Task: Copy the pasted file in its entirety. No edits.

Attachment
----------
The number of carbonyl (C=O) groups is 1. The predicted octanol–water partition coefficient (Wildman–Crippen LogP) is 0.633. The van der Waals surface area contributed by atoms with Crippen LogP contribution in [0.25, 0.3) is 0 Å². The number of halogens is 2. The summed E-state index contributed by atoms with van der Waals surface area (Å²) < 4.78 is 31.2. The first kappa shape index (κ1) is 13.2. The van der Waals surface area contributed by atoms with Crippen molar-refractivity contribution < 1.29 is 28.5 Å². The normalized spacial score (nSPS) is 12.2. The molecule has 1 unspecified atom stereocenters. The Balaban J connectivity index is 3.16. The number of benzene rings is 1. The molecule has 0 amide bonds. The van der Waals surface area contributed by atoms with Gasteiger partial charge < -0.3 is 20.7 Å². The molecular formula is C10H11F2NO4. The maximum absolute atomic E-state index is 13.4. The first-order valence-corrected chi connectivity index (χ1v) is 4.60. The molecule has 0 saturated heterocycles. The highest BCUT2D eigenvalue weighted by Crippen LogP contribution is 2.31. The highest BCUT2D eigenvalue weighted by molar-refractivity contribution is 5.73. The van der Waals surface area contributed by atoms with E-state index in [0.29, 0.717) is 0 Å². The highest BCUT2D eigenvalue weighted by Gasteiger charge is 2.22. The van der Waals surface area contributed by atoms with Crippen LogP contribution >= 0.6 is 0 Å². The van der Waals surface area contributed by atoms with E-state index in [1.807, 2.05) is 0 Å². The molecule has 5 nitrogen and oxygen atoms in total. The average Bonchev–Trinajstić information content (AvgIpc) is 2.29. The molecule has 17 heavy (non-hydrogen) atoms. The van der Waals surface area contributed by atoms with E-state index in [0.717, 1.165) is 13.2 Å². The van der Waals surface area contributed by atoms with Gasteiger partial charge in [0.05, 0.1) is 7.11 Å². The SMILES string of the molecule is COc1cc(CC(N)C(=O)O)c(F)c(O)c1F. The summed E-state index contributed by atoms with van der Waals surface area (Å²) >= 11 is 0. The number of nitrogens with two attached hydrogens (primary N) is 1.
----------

The number of carbonyl (C=O) groups is 1. The predicted octanol–water partition coefficient (Wildman–Crippen LogP) is 0.633. The van der Waals surface area contributed by atoms with Crippen LogP contribution in [0.25, 0.3) is 0 Å². The number of halogens is 2. The summed E-state index contributed by atoms with van der Waals surface area (Å²) < 4.78 is 31.2. The first kappa shape index (κ1) is 13.2. The van der Waals surface area contributed by atoms with Crippen molar-refractivity contribution < 1.29 is 28.5 Å². The normalized spacial score (nSPS) is 12.2. The molecule has 1 unspecified atom stereocenters. The Balaban J connectivity index is 3.16. The number of benzene rings is 1. The molecule has 0 amide bonds. The van der Waals surface area contributed by atoms with Gasteiger partial charge < -0.3 is 20.7 Å². The molecular formula is C10H11F2NO4. The maximum absolute atomic E-state index is 13.4. The first-order valence-corrected chi connectivity index (χ1v) is 4.60. The molecule has 0 saturated heterocycles. The highest BCUT2D eigenvalue weighted by Crippen LogP contribution is 2.31. The highest BCUT2D eigenvalue weighted by molar-refractivity contribution is 5.73. The van der Waals surface area contributed by atoms with E-state index in [0.29, 0.717) is 0 Å². The highest BCUT2D eigenvalue weighted by Gasteiger charge is 2.22. The van der Waals surface area contributed by atoms with Crippen LogP contribution >= 0.6 is 0 Å². The van der Waals surface area contributed by atoms with E-state index in [1.807, 2.05) is 0 Å². The molecule has 5 nitrogen and oxygen atoms in total. The average Bonchev–Trinajstić information content (AvgIpc) is 2.29. The molecule has 17 heavy (non-hydrogen) atoms. The van der Waals surface area contributed by atoms with E-state index in [0.717, 1.165) is 13.2 Å². The van der Waals surface area contributed by atoms with Gasteiger partial charge in [0.05, 0.1) is 7.11 Å². The SMILES string of the molecule is COc1cc(CC(N)C(=O)O)c(F)c(O)c1F. The summed E-state index contributed by atoms with van der Waals surface area (Å²) >= 11 is 0. The number of nitrogens with two attached hydrogens (primary N) is 1.